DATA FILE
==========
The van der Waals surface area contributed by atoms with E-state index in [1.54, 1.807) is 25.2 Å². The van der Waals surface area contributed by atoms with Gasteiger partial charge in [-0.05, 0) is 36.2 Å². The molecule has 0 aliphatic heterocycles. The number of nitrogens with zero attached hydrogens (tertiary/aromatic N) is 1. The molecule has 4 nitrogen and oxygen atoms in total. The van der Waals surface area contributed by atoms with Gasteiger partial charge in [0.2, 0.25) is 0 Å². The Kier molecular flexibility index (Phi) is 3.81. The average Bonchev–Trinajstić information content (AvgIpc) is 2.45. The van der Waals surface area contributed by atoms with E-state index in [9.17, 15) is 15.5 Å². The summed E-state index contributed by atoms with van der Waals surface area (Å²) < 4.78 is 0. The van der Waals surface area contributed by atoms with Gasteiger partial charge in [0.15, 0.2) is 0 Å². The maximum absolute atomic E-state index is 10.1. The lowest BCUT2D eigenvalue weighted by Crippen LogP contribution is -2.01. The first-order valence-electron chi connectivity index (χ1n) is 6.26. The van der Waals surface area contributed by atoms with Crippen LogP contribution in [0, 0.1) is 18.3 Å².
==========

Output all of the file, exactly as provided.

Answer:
The van der Waals surface area contributed by atoms with E-state index in [1.54, 1.807) is 25.2 Å². The van der Waals surface area contributed by atoms with Gasteiger partial charge in [-0.05, 0) is 36.2 Å². The molecule has 0 aliphatic heterocycles. The number of nitrogens with zero attached hydrogens (tertiary/aromatic N) is 1. The molecule has 4 nitrogen and oxygen atoms in total. The van der Waals surface area contributed by atoms with Gasteiger partial charge in [0.2, 0.25) is 0 Å². The Kier molecular flexibility index (Phi) is 3.81. The average Bonchev–Trinajstić information content (AvgIpc) is 2.45. The van der Waals surface area contributed by atoms with E-state index in [9.17, 15) is 15.5 Å². The summed E-state index contributed by atoms with van der Waals surface area (Å²) < 4.78 is 0. The van der Waals surface area contributed by atoms with Gasteiger partial charge in [0.15, 0.2) is 0 Å². The maximum absolute atomic E-state index is 10.1. The lowest BCUT2D eigenvalue weighted by Crippen LogP contribution is -2.01. The first-order valence-electron chi connectivity index (χ1n) is 6.26. The van der Waals surface area contributed by atoms with Crippen LogP contribution in [0, 0.1) is 18.3 Å².